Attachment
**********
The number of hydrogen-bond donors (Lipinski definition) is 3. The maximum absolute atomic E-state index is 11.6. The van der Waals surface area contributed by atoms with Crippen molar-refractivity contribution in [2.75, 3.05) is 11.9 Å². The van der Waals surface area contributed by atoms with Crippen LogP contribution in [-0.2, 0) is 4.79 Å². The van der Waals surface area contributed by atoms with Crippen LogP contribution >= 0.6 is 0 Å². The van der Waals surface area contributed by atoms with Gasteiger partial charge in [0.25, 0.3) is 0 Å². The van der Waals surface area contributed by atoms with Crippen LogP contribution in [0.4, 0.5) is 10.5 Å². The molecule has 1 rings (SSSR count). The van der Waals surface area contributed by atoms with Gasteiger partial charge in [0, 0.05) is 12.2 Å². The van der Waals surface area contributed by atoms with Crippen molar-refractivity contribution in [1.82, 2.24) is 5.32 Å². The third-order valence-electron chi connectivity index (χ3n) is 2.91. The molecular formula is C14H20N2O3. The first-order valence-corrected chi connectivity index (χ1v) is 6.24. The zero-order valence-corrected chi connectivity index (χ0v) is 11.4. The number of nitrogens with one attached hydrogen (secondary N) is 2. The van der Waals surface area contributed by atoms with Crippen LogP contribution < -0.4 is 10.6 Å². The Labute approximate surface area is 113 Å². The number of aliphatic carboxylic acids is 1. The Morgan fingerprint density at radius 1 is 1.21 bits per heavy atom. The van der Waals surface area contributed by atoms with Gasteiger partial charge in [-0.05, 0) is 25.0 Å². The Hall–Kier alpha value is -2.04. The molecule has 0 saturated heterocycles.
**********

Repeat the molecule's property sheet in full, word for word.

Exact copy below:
The number of hydrogen-bond donors (Lipinski definition) is 3. The maximum absolute atomic E-state index is 11.6. The van der Waals surface area contributed by atoms with Crippen molar-refractivity contribution in [2.75, 3.05) is 11.9 Å². The van der Waals surface area contributed by atoms with Crippen LogP contribution in [-0.2, 0) is 4.79 Å². The van der Waals surface area contributed by atoms with Crippen LogP contribution >= 0.6 is 0 Å². The van der Waals surface area contributed by atoms with Gasteiger partial charge in [0.25, 0.3) is 0 Å². The van der Waals surface area contributed by atoms with Crippen LogP contribution in [0.4, 0.5) is 10.5 Å². The molecule has 1 rings (SSSR count). The van der Waals surface area contributed by atoms with Gasteiger partial charge in [0, 0.05) is 12.2 Å². The van der Waals surface area contributed by atoms with Crippen molar-refractivity contribution in [1.82, 2.24) is 5.32 Å². The third-order valence-electron chi connectivity index (χ3n) is 2.91. The molecular formula is C14H20N2O3. The first-order valence-corrected chi connectivity index (χ1v) is 6.24. The zero-order valence-corrected chi connectivity index (χ0v) is 11.4. The number of nitrogens with one attached hydrogen (secondary N) is 2. The van der Waals surface area contributed by atoms with Crippen LogP contribution < -0.4 is 10.6 Å². The Labute approximate surface area is 113 Å². The number of aliphatic carboxylic acids is 1. The Morgan fingerprint density at radius 1 is 1.21 bits per heavy atom. The van der Waals surface area contributed by atoms with Gasteiger partial charge in [-0.05, 0) is 25.0 Å². The Hall–Kier alpha value is -2.04. The molecule has 0 saturated heterocycles.